Ventura County Railroad Grade Crossing at Rice Ave. Becomes a Deadly, Serial Disaster
Jack Kerouac began his novel, “The Dharma Bums”, with a northbound train trip on what is now the Union Pacific Railroad’s Coast Line. Kerouac wrote, “Hopping a freight out of Los Angeles at high noon one day in late September 1955 I got on a gondola and lay down with my duffel bag under my head and my knees crossed and contemplated the clouds as we rolled north to Santa Barbara. It was a local and I intended to sleep on the beach at Santa Barbara that night and catch either another local to San Luis Obispo the next morning or the firstclass freight all the way to San Francisco at seven p.m. Somewhere near Camarillo where Charlie Parker’d been mad and relaxed back to normal health, a thin old little bum climbed into my gondola as we headed into a siding…”
With its fertile land and mild coastal climate, the Oxnard Plain can support up to three row crops per year. After making a turn south of Camarillo, the Coast Line railroad heads due west for several miles, and then turns north at Oxnard. From Camarillo to Oxnard, State Route 34 (known as Fifth Street in Oxnard) parallels the train tracks. As it was during Kerouac’s 1955 excursion, northbound trains still encounter grade crossings at Pleasant Valley Road, South Las Posas Road and again at East Pleasant Valley Road. Before reaching Rice Ave., there is still one more grade crossing at North Del Norte Blvd.
The Coast Line, now operated by the Union Pacific Railroad, starts in San Francisco. In his 1950’s journal entry titled “The Railroad Earth”, Jack Kerouac described milepost 0.00. “There was a little alley in San Francisco back of the Southern Pacific station at Third and Townsend in redbrick of drowsy lazy afternoons with everybody at work in offices in the air you feel the impending rush of their commuter frenzy as soon they’ll be charging en masse from Market and Sansome buildings on foot and in buses and all well-dressed through workingman Frisco…”
Just over 406 track-miles south from Kerouac’s surprisingly contemporary description of San Francisco, at Oxnard is the infamous intersection of South Rice Ave. and Fifth St. In frequency and severity of rail collisions, the grade crossing at Rice Ave. and Fifth St. is the most dangerous in Ventura County.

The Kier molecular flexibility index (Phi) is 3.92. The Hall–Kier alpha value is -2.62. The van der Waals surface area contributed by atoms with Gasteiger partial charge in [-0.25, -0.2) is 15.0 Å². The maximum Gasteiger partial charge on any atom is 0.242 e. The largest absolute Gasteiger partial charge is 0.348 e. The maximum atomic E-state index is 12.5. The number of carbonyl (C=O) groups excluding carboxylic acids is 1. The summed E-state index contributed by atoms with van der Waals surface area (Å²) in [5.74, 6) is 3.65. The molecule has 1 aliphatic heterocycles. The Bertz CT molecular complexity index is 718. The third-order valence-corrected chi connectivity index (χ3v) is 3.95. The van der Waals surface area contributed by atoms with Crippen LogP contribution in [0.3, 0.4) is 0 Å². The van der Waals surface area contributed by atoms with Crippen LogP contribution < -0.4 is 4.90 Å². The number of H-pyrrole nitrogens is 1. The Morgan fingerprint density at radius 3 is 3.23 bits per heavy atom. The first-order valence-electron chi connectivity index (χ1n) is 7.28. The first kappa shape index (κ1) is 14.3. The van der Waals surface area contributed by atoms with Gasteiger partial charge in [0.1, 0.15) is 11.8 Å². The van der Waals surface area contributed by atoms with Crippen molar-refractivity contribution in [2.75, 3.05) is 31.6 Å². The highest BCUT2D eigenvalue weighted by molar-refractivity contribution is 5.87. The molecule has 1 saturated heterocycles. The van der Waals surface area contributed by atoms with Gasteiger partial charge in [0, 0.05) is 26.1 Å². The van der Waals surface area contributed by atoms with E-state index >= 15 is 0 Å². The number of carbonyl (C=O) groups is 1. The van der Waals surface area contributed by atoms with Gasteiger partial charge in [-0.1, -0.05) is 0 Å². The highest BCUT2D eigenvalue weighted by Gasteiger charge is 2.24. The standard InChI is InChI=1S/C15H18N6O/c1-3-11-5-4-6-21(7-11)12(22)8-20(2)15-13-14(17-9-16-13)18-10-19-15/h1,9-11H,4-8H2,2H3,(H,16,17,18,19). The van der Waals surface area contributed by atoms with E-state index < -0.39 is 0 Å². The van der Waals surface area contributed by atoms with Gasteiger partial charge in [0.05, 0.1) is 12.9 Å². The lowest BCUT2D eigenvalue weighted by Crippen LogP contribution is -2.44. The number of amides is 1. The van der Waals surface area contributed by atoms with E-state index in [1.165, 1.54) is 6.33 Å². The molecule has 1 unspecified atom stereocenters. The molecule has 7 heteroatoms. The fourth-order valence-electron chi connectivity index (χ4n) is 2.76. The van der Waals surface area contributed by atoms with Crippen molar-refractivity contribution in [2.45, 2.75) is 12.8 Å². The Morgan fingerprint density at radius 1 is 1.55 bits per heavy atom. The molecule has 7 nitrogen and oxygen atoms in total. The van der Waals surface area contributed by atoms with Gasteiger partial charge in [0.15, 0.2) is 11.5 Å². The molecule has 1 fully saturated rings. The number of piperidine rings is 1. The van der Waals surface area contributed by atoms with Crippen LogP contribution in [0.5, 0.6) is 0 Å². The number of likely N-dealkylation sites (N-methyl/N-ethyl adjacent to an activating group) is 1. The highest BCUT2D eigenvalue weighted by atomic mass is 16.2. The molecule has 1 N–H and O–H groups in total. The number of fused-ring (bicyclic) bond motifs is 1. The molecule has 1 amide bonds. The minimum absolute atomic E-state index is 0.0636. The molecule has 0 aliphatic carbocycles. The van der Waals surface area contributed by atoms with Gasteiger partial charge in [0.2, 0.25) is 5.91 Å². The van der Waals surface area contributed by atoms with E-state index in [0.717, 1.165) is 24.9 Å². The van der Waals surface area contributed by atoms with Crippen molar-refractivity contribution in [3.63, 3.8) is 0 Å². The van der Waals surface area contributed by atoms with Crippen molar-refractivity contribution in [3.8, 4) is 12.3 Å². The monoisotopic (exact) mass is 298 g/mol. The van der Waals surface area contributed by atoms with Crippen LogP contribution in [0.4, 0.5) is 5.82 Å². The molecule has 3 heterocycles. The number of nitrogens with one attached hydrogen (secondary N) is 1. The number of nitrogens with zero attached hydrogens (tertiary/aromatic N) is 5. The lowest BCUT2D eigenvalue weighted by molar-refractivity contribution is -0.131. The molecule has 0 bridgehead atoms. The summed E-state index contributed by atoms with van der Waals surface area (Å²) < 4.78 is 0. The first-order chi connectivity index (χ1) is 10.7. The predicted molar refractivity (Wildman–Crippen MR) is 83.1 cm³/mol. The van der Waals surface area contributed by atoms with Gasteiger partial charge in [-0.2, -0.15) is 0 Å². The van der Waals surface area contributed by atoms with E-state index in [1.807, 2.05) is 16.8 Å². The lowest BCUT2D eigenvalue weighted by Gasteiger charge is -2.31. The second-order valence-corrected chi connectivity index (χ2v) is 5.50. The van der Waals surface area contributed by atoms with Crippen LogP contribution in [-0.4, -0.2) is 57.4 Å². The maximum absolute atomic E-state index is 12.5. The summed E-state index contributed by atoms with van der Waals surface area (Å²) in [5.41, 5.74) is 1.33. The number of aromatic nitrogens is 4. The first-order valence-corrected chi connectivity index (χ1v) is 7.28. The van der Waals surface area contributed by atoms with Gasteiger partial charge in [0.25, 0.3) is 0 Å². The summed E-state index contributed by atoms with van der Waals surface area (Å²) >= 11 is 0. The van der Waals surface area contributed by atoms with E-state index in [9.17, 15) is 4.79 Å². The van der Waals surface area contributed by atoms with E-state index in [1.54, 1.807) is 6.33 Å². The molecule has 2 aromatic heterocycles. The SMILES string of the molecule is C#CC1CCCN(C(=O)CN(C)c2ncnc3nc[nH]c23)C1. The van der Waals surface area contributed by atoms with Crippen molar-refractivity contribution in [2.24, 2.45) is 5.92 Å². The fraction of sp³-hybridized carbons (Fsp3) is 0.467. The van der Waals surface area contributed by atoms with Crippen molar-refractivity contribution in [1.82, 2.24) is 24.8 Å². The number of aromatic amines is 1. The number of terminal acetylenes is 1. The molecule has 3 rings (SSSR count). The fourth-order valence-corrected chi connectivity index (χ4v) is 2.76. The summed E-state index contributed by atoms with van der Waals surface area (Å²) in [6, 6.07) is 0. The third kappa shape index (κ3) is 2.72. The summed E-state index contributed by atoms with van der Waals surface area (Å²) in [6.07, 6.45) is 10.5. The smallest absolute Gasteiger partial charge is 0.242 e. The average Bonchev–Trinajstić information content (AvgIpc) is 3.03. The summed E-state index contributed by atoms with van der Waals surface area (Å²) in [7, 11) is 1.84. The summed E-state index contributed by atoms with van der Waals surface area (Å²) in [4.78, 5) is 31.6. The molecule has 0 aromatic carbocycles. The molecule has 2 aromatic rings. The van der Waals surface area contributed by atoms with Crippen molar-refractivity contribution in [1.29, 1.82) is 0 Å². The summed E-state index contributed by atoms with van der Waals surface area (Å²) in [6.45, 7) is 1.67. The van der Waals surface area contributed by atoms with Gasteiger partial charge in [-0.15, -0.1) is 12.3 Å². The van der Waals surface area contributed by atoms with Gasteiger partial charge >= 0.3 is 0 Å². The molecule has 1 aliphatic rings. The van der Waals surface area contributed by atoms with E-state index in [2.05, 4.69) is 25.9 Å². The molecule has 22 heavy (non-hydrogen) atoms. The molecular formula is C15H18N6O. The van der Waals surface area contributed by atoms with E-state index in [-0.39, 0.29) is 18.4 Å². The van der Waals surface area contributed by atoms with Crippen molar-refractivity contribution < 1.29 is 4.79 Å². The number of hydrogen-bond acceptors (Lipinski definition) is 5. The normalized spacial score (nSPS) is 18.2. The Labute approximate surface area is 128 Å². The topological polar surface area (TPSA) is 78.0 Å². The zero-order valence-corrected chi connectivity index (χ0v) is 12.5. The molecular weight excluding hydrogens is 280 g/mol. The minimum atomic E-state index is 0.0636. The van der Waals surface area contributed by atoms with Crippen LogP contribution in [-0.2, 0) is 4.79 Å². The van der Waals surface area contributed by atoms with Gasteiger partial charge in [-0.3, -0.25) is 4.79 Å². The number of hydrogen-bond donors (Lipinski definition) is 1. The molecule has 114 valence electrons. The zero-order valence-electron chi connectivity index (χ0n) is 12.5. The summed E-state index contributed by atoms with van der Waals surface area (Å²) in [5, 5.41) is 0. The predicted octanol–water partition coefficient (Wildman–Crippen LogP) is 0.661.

Although the location ranks as only the 23rd most hazardous rail crossing in California, the carnage involved with high-speed collisions at Rice Ave. makes it seem much worse. Since 2009, three separate train collisions have occurred at what is now the deadliest rail crossing in Ventura County. A small shrine near the grade crossing includes three white crosses, two of which commemorate a June 3, 2014 Amtrak/car collision that took two lives. The largest cross features a fading “RIP” for Joel Arias.
Two baseball caps left at the makeshift memorial indicate that one or both decedents were San Francisco 49er fans. A long-dead miniature Christmas tree and wreath commemorated a poignant moment for friends and family of the young men. That fateful day, Arias accelerated his black, 2004 Infinity G35 southbound towards the Rice Ave. crossing. As his vehicle approached the tracks, red lights flashed, bells sounded and the crossing arms were down. Speeding onto the tracks, Arias’ Infinity collided with the engine of the eastbound Amtrak Coast Starlight passenger train. Although no one on the Amtrak train was injured, both twenty-year-old Arias and his nineteen-year-old passenger, Chris Stevens perished upon impact with the Amtrak locomotive.
Nine months later, before sunrise on February 24, 2015, Jose Sanchez-Ramirez, 54, a first-time visitor from Tucson Arizona, approached the same location. In the dark, driving on unfamiliar roads, Sanchez-Ramirez turned his vehicle too soon. Eighty feet west of Rice Ave., his Ford F-450 utility truck and double-axle trailer came to rest, straddling the southern rail. After realizing that he had high-centered his rig, Sanchez-Ramirez turned on the emergency flashers, opened the driver-side door and vacated the scene on foot.
Originating from the East Ventura Metrolink Station at 5:25 AM that day, Metrolink Train No. 102 accelerated to seventy-nine miles per hour before approaching the Rice Avenue grade crossing at 5:44 AM. Southbound Metrolink trains typically feature a diesel pusher engine, several commuter coaches of various types and a cab-control car with enhanced crash protection at the front. In this case, the unoccupied pusher engine was the venerable Metrolink No. 870 and taking the lead was the newer cab-control car No. 645.
After a deadly collision in 2008 involving a Metrolink passenger train and a Union Pacific freight train in Chatsworth, California, Metrolink spent $263-million on a fleet of new, more crash-worthy passenger coaches. Although the cab-control car and the Hyundai-Rotem third and fourth coach cars were of the new design, the second coach was an older, lighter and less crash-worthy Bombardier bi-level model. In retrospect, it seems foolish for Metrolink to create a five-car train in which the second coach car is both unsafe and functionally obsolete.